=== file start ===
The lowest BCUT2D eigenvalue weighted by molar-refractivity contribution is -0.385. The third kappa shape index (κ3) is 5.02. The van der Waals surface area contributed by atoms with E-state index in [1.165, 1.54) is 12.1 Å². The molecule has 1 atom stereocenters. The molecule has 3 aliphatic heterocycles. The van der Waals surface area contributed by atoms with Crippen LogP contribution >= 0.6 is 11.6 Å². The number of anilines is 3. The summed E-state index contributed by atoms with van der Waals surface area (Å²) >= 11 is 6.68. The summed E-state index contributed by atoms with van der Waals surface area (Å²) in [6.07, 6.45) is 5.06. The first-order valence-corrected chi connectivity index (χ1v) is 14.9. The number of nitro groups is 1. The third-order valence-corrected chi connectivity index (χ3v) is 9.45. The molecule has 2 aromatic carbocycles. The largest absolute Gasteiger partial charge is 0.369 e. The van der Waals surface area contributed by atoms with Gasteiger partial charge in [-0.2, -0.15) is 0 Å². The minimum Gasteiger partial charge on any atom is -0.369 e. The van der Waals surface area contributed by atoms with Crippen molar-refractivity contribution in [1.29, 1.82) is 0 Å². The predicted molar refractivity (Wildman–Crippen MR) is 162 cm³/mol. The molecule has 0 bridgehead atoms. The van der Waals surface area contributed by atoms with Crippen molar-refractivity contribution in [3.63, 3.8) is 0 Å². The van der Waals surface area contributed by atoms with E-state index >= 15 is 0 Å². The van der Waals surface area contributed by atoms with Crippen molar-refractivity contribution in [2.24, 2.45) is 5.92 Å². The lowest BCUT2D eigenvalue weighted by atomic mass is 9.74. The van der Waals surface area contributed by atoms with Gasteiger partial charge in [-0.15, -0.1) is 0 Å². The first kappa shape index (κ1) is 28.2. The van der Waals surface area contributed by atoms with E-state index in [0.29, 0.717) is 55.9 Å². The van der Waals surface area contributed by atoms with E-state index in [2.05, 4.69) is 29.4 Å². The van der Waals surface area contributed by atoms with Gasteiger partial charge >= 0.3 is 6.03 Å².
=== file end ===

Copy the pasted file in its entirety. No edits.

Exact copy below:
The lowest BCUT2D eigenvalue weighted by molar-refractivity contribution is -0.385. The third kappa shape index (κ3) is 5.02. The van der Waals surface area contributed by atoms with E-state index in [1.165, 1.54) is 12.1 Å². The molecule has 1 atom stereocenters. The molecule has 3 aliphatic heterocycles. The van der Waals surface area contributed by atoms with Crippen LogP contribution >= 0.6 is 11.6 Å². The number of anilines is 3. The summed E-state index contributed by atoms with van der Waals surface area (Å²) >= 11 is 6.68. The summed E-state index contributed by atoms with van der Waals surface area (Å²) in [6.07, 6.45) is 5.06. The first-order valence-corrected chi connectivity index (χ1v) is 14.9. The number of nitro groups is 1. The third-order valence-corrected chi connectivity index (χ3v) is 9.45. The molecule has 2 aromatic carbocycles. The largest absolute Gasteiger partial charge is 0.369 e. The van der Waals surface area contributed by atoms with Gasteiger partial charge in [-0.2, -0.15) is 0 Å². The minimum Gasteiger partial charge on any atom is -0.369 e. The van der Waals surface area contributed by atoms with Crippen molar-refractivity contribution in [1.29, 1.82) is 0 Å². The predicted molar refractivity (Wildman–Crippen MR) is 162 cm³/mol. The molecule has 0 bridgehead atoms. The van der Waals surface area contributed by atoms with Crippen molar-refractivity contribution in [3.63, 3.8) is 0 Å². The van der Waals surface area contributed by atoms with E-state index >= 15 is 0 Å². The van der Waals surface area contributed by atoms with Crippen molar-refractivity contribution in [2.24, 2.45) is 5.92 Å². The lowest BCUT2D eigenvalue weighted by atomic mass is 9.74. The van der Waals surface area contributed by atoms with Gasteiger partial charge in [-0.15, -0.1) is 0 Å². The first kappa shape index (κ1) is 28.2. The van der Waals surface area contributed by atoms with E-state index in [0.29, 0.717) is 55.9 Å². The van der Waals surface area contributed by atoms with E-state index in [2.05, 4.69) is 29.4 Å². The van der Waals surface area contributed by atoms with Gasteiger partial charge >= 0.3 is 6.03 Å².